Musculoskeletal injuries account for over half of the injuries suffered by firefighters in the United States (US). Many of these injuries occur while performing non-fire emergency tasks, such as emergency medical services (EMS) (Karter and Molis, 2006). This is not unexpected given that today, the majority of fire department calls in the US are for EMS rather than fire suppression. In 2005, 62% of fire department calls were for medical aid, with the numbers increasing steadily over time from about 6 million EMS calls in 1986 to over 14 million in 2005 (National Fire Protection Association (NFPA), 2006). The same injury profile holds true for EMS workers in the private sector, such as paramedics working for ambulance companies where in 2004, of the 5170 injuries reported, 3410 (67%) were sprain/strain injuries (United States Bureau of Labor Statistics, 2006a). These injuries are typically due to overexertion and affect primarily the back (Maguire et al., 2005; United States Bureau of Labor Statistics, 2006b; Walton et al., 2003). The consequence of these injuries is high worker compensation costs (Theberge et al., 2006; Walton et al., 2003), permanent disability, and premature retirement (Conrad et al., 1994). Although EMS workers do a variety of tasks, the most frequently performed strenuous job tasks entail either lifting and carrying patients down the stairs or performing lateral transfers of patients at the emergency scene and at the hospital (Conrad et al., 2000). Very few researchers have described the physical demands associated specifically with EMS worker job tasks (Doormaal et al., 1995; Furber et al., 1997; Lavender et al., 2000a and Lavender et al., 2000b; Massad et al., 2000). In contrast, there is a large body of research addressing the ergonomic risks associated with patient handling among health care workers, almost all of which has been conducted on nursing personnel (see reviews by Bos et al., 2006; Hignett, 2003; Waters et al., 2006). Like EMS workers, nursing personnel in settings such as hospitals, nursing homes, and home health care perform patient transfers from a bed to a stretcher or gurney and seated transfers, such as from a bed to a chair (Lloyd and Baptiste, 2006; McGill and Kavcic, 2005; Nelson et al., 2003a; Parsons et al., 2006). Unlike other healthcare workers, EMS workers must often transport patients down the stairs. Further, mechanical lifts or hoists (Evanoff et al., 2003; Parsons et al., 2006), patient lift teams, or adjustable beds (Trinkoff et al., 2003) used in institutional healthcare settings are not options for EMS workers. There are several unique aspects of patient handling during the provision of EMS that preclude a ready, direct application of these types of devices or administrative controls used in more controlled environments. EMS workers must function with a limited number of personnel in uncontrolled conditions such as tight, confined spaces and in inclement weather. They require portable patient-handling devices of a size and weight that can easily and quickly be brought to the emergency scene. Affordability is an issue, especially in volunteer fire departments with limited equipment budgets. Given these considerations, compact and affordable patient-handling devices, such as transfer boards and gait belts used in the healthcare setting, are two options that could conceivably be adapted for EMS use. 1.1. Theoretical model This study was guided by a theoretical framework that we developed a number of years ago using focus groups of firefighter/paramedics to elicit their perceptions about the factors that they thought contributed to their musculoskeletal injuries (Conrad et al., 1994). The model posits that situational factors (e.g., the EMS scene such as a confined space, presence of stairs, the patient's medical condition and physical characteristics, the EMS job task), worker factors (e.g., firefighter/paramedic EMS experience and the number of personnel available), and workplace factors (e.g., the EMS patient-handling devices) influence risk of musculoskeletal injury to firefighter/paramedics. 1.2. Purpose The purpose of this qualitative study was to generate initial design ideas for EMS patient-handling devices that were framed within the contextual reality of the end user firefighter/paramedics. This study was the initial phase of a multi-phase mixed methods (Creswell, 2003) research study aimed at creating ergonomic solutions for EMS patient-handling tasks that reduce biomechanical loads and that are viewed by the end users as worthy alternatives to current approaches. More specifically, the information collected in this study was subsequently applied in the following research phases where lab prototype devices were built and biomechanically tested (Lavender et al., 2007a, Lavender et al., 2007b and Lavender et al., 2007c). This study builds upon our earlier research that defined and quantified the postural and biomechanical risks related to EMS patient-handling tasks (Conrad et al., 2000; Lavender et al., 2000a and Lavender et al., 2000b).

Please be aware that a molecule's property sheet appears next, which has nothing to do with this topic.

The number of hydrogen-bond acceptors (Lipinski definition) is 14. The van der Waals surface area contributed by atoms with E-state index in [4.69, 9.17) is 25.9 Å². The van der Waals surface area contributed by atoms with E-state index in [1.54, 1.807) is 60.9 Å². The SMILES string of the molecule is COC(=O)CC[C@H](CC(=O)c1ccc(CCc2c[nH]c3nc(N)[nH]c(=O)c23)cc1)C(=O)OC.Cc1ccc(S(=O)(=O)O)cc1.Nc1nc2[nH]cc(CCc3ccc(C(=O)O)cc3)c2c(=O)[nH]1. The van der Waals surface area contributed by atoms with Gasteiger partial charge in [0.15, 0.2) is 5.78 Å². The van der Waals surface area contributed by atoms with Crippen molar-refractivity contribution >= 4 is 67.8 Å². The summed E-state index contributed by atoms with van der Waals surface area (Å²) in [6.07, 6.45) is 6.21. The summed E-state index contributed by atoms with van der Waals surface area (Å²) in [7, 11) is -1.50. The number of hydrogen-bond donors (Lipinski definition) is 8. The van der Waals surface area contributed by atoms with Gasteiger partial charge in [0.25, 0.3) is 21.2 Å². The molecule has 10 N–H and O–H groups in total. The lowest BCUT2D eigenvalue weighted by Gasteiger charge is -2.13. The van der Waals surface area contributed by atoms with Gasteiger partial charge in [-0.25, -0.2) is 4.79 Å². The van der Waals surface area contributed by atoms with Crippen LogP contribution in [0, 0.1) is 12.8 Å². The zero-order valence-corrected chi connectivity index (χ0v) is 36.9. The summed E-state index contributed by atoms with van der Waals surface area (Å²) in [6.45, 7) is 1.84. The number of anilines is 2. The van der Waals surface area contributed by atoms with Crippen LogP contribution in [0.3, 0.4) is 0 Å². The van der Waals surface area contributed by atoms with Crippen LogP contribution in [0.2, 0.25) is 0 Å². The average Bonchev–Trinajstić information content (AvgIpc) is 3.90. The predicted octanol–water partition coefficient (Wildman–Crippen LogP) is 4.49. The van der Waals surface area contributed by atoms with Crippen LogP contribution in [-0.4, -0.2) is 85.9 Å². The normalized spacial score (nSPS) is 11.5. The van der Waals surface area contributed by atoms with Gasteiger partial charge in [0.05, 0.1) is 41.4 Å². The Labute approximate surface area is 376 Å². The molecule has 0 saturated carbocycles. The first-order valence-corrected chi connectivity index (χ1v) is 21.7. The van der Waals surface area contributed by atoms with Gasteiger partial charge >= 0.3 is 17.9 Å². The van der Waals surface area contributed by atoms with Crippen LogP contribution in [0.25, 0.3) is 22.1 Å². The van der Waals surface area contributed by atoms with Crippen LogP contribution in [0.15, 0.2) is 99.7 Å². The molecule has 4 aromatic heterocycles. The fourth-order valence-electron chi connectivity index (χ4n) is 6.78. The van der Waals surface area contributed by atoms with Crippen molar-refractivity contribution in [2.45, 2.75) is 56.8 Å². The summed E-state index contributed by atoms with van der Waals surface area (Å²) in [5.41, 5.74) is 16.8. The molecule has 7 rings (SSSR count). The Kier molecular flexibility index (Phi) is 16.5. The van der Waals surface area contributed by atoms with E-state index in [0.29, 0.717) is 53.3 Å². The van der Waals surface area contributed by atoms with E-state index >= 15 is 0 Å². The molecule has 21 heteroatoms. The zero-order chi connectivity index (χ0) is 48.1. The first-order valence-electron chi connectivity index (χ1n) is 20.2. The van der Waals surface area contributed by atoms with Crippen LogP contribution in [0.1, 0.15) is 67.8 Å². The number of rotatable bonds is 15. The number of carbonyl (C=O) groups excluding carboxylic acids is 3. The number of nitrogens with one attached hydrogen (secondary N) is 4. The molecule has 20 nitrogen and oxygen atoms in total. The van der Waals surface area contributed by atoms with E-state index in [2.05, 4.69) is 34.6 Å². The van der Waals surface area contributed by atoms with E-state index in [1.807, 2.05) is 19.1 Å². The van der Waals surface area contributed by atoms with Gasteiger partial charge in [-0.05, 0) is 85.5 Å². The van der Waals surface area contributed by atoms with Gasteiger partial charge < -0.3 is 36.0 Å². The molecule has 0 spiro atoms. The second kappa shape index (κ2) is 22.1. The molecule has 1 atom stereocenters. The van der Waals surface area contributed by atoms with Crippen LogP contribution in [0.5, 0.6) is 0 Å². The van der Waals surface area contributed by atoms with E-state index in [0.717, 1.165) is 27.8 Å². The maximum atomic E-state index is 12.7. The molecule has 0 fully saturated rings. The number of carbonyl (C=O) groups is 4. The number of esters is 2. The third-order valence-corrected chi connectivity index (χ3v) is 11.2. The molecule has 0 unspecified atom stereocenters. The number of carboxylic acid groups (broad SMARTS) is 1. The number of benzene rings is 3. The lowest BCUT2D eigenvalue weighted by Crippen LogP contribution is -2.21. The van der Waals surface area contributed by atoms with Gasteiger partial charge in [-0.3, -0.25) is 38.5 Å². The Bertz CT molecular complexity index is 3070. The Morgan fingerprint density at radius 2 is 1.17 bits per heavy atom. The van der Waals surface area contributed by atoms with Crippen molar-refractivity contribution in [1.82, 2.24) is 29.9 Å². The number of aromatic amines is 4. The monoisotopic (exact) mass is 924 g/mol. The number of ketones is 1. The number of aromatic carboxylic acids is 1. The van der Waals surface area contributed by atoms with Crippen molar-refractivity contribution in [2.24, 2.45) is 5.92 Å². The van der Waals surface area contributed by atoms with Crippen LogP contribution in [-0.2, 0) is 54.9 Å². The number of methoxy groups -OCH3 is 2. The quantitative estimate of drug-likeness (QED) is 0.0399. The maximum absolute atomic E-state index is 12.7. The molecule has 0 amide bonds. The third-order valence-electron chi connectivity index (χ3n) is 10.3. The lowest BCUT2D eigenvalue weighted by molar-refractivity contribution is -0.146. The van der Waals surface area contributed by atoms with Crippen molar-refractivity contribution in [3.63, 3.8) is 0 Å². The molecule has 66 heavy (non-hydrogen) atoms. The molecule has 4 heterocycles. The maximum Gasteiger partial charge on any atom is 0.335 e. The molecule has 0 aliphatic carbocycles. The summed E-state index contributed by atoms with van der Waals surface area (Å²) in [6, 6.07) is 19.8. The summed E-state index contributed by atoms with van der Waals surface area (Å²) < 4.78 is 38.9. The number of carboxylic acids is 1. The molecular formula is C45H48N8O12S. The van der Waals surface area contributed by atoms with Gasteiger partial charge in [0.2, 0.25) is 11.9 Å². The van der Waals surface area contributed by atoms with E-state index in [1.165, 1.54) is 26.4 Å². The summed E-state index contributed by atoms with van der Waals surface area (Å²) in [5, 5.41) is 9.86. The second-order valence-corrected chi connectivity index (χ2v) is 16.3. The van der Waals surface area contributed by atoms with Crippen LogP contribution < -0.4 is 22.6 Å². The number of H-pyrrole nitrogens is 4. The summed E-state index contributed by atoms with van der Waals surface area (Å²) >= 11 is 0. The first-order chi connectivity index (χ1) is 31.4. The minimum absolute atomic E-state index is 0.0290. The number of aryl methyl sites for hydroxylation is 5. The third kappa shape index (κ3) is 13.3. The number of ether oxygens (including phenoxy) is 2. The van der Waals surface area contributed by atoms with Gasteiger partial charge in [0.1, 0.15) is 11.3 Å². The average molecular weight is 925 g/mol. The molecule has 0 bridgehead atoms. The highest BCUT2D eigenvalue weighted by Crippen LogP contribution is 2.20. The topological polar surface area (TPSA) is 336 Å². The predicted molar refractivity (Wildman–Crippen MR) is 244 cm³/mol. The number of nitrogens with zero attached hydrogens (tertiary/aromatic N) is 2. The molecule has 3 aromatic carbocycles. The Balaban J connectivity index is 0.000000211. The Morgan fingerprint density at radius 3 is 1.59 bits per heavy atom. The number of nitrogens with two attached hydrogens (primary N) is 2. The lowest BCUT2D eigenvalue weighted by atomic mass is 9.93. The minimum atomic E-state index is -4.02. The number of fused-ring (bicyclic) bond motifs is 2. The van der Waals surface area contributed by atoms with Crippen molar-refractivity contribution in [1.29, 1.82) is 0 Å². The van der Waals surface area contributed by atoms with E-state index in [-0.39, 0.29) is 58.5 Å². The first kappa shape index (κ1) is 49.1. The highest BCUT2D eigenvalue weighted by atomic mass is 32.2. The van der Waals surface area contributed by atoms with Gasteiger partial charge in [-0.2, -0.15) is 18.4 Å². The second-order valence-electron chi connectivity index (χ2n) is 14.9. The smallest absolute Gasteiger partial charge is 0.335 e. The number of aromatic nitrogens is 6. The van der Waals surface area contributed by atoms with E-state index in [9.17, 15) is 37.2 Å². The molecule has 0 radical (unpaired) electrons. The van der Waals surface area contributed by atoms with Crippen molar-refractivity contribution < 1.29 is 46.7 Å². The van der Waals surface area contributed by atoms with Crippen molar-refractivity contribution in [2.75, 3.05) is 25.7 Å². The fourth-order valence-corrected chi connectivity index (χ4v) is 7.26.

نتیجه گیری انگلیسی
Together, firefighter/paramedics, an industrial designer, and university researchers developed a worthy set of initial design ideas for EMS patient-handling devices. The participants articulated clear end user acceptance criteria that should be considered when designing devices if we are to increase the likelihood of their future adoption. The design ideas generated in this focus group study were further developed in subsequent phases of a mixed methods research study.